Has Brexit Interrupted Valeant Stock’s Recovery?
Valeant Pharmaceuticals Intl Inc (NYSE:VRX) seems unable to break its fall. The Brexit hangover forced Valeant stock to hit a new 52-week low. The best that can be said for Valeant shareholders is that none of them are laughing all the way to the bank. Some may have lost too many tears to even cry. Valeant stock is down 93% from its high last year.
However, crying over spilled milk is an overrated hobby. If you still have Valeant shares, regardless of the price you had to fork out, selling them now is unwise. If anything, those with a little more of a penchant for risk—within reason—might consider buying some more VRX stock shares. The signs are that Valeant stock will recover. Analysts have issued a consensus short-term price target of $43.72 and a short-term median price of $35.50. (Source: “Higher Price Target Forecasts: Valeant Pharmaceuticals International, Inc. (NYSE:VRX) , Grifols, S.A. (NASDAQ:GRFS),” Is-stories, June 23, 2016.)
Valeant stock showed its resilience. VRX shares hit a bottom of $18.73 on the Brexit collapse of June 27 and bounced back to $20.29 on June 30. If VRX had no life left, the vultures would have shorted it to the ground by now. They had their chance and Valeant is still trading. Indeed, if anybody needs an argument that is more convincing, consider that the new CEO, Joseph Papa, acquired 202,000 shares of Valeant at an average price of $24.48, according to the Securities and Exchange Commission (SEC). (Source: “BRIEF-CEO Papa buys 202,000 Valeant shares – filing,” Reuters, June 13, 2016.)
Clearly, the new president and CEO of Valeant not only hopes that Valeant will regain its place among the world’s largest pharmaceutical companies; he seems to be sure of this.
A series of crises has decimated the value of Valeant shares, but there is a path to recovery. Valeant still has assets and they are still generating value. Papa, who joined the company in April, believes Valeant can recover by improving patients’ access to the medicines they need.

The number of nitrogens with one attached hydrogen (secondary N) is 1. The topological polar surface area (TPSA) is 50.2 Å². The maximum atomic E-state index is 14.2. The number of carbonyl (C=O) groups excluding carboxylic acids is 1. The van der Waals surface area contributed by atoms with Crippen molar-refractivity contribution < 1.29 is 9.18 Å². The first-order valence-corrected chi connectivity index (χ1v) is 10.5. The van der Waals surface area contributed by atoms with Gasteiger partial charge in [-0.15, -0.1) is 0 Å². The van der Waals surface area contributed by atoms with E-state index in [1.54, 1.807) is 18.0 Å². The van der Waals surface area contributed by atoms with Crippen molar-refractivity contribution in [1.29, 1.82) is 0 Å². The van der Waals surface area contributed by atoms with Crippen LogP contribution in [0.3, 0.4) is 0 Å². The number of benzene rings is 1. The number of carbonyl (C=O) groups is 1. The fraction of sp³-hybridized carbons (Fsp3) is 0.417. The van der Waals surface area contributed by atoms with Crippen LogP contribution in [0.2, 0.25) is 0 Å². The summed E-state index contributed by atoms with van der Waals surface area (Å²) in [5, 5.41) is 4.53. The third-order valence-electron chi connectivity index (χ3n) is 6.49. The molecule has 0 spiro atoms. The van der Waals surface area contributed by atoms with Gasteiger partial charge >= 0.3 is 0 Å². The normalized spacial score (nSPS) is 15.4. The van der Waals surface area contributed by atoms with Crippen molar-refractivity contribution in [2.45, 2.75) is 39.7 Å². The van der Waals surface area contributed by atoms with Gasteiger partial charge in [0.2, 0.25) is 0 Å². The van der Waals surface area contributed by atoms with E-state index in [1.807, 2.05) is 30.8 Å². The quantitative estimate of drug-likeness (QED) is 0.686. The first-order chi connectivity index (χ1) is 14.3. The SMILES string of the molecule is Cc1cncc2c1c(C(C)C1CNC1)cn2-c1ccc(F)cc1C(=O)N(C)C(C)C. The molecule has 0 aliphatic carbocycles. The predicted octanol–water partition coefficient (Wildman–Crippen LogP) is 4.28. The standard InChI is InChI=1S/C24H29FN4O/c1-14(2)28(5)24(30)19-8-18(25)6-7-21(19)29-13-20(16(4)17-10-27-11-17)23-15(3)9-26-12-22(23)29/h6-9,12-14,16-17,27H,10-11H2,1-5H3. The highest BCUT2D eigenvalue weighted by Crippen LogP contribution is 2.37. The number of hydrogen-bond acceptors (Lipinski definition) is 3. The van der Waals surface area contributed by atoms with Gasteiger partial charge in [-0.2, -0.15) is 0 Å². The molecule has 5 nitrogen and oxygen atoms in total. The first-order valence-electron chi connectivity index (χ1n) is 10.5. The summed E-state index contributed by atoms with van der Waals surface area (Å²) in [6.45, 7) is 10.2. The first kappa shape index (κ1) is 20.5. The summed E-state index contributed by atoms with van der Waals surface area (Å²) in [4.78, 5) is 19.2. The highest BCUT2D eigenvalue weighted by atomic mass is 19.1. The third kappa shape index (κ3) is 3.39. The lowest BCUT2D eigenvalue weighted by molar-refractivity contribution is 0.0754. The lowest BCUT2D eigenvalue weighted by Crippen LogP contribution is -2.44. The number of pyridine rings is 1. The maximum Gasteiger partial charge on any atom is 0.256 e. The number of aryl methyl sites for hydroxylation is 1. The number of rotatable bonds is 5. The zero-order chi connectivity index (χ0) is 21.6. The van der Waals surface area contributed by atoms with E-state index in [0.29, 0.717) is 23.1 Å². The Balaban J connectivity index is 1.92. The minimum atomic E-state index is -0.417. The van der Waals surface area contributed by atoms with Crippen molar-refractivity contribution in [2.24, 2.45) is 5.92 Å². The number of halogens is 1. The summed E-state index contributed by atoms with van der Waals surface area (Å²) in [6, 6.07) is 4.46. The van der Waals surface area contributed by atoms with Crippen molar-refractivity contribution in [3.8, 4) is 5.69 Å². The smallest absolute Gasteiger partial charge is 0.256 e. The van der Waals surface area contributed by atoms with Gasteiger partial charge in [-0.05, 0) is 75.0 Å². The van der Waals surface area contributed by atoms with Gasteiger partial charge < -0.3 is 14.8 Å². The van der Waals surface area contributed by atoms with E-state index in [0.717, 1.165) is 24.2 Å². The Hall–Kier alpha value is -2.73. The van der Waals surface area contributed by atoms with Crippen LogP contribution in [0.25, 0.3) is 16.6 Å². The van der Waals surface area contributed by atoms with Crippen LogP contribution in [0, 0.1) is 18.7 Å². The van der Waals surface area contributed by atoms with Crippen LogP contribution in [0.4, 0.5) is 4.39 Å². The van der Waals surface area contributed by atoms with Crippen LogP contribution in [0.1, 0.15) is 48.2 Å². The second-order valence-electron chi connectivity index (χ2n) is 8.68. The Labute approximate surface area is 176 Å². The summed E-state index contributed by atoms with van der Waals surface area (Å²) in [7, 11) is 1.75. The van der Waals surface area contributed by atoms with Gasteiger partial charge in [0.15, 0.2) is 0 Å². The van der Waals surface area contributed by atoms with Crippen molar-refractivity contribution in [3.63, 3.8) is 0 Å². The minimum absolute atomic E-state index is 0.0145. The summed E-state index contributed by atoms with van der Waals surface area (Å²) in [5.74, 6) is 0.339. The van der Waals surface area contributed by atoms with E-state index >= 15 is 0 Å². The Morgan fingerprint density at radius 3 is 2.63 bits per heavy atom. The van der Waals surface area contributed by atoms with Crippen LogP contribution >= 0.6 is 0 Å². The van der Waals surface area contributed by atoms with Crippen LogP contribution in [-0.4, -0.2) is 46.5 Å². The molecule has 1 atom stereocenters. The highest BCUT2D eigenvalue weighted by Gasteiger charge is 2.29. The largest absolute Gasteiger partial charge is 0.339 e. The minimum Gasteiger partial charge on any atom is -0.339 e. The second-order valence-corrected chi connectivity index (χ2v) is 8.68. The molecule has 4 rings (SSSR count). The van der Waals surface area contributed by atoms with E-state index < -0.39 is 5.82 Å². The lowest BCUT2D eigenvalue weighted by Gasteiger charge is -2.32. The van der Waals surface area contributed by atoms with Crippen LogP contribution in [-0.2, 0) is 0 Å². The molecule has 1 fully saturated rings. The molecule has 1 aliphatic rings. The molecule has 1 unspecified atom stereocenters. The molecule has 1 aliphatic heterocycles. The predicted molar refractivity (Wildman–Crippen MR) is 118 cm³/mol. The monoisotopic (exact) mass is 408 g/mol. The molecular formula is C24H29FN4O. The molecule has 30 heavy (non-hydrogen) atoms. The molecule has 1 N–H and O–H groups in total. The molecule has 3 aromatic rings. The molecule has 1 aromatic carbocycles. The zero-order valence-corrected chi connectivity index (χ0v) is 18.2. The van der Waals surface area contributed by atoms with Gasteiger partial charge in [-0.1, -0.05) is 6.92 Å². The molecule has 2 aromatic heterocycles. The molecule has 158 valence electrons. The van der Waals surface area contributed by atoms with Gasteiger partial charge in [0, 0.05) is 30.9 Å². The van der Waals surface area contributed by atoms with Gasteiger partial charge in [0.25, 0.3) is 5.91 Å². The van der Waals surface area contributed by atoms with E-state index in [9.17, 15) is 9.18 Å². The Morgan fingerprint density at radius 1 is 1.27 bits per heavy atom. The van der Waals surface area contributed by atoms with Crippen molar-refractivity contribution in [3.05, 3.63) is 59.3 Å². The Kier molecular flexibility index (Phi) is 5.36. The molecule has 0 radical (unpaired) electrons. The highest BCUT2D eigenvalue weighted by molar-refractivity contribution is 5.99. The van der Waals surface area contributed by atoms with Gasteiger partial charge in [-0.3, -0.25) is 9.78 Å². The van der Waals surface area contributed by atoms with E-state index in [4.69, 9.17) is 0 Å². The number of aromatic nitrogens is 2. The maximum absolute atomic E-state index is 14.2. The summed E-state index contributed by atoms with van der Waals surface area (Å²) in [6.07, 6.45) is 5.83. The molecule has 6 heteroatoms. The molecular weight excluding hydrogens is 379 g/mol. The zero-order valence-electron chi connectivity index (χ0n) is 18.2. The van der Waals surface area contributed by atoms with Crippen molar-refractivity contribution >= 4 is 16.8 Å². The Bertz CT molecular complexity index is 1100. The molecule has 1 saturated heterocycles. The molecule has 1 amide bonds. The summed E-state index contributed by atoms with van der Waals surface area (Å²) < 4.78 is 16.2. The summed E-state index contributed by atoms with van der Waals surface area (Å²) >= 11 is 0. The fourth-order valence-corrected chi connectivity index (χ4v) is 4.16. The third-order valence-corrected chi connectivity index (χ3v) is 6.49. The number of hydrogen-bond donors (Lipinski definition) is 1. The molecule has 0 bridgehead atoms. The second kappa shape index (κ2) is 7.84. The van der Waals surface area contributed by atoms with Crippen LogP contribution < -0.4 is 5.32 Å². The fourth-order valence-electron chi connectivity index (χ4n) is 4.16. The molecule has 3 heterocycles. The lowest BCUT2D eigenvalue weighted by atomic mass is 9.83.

That may sound unusual for a company accused of overpricing its products, but Papa did the right thing by admitting the company made mistakes in its recent history. Still, Valeant shareholders should try, as much as possible, to focus less on the company’s past mistakes and more on its future. Papa is confident he can turn the company’s decline to growth in the next six months. (Source: “Valeant Pharmaceuticals International Inc has ‘bright future,’ CEO says, even as drugmaker slashes full-year outlook, sees stock plunge,” Financial Post, June 7, 2016.) Valeant has some $1.3 billion in cash and as such, Papa believes that the company will meet its obligations in 2016 and repay its $1.7 billion of debt this year. (Source: “Valeant CEO Papa plans to lower debt by more than $1.5 billion in 2016,” Reuters, May 23, 2016.) Debt is by far the biggest issue to resolve.
According to Papa, one of the main priorities for Valeant is to reduce its total debt, which totals $30.0 billion. One of the strategies to cut debt is for the company to start unloading assets, at least the non-core ones. However, Valeant will likely not be selling its prestigious names of Bausch & Lomb and Salix. Valeant has an important selection of dermatology and gastroenterology products in its lineup. These will be needed to keep generating revenue.
In 2015, Valeant bought one of the largest pharmaceutical companies in the developing world, Egypt’s Amoun Pharmaceuticals, for $850 million. This could be one of the assets that Valeant will try to sell.
Papa has tried to reassure investors by arguing that Valeant is trying to recover from a year of problems, including the pricing reviews in the United States and the delays in reporting financial results, not to mention the concern over its debt. In time, we’ll see whether Valeant stock can recover from all its turmoil.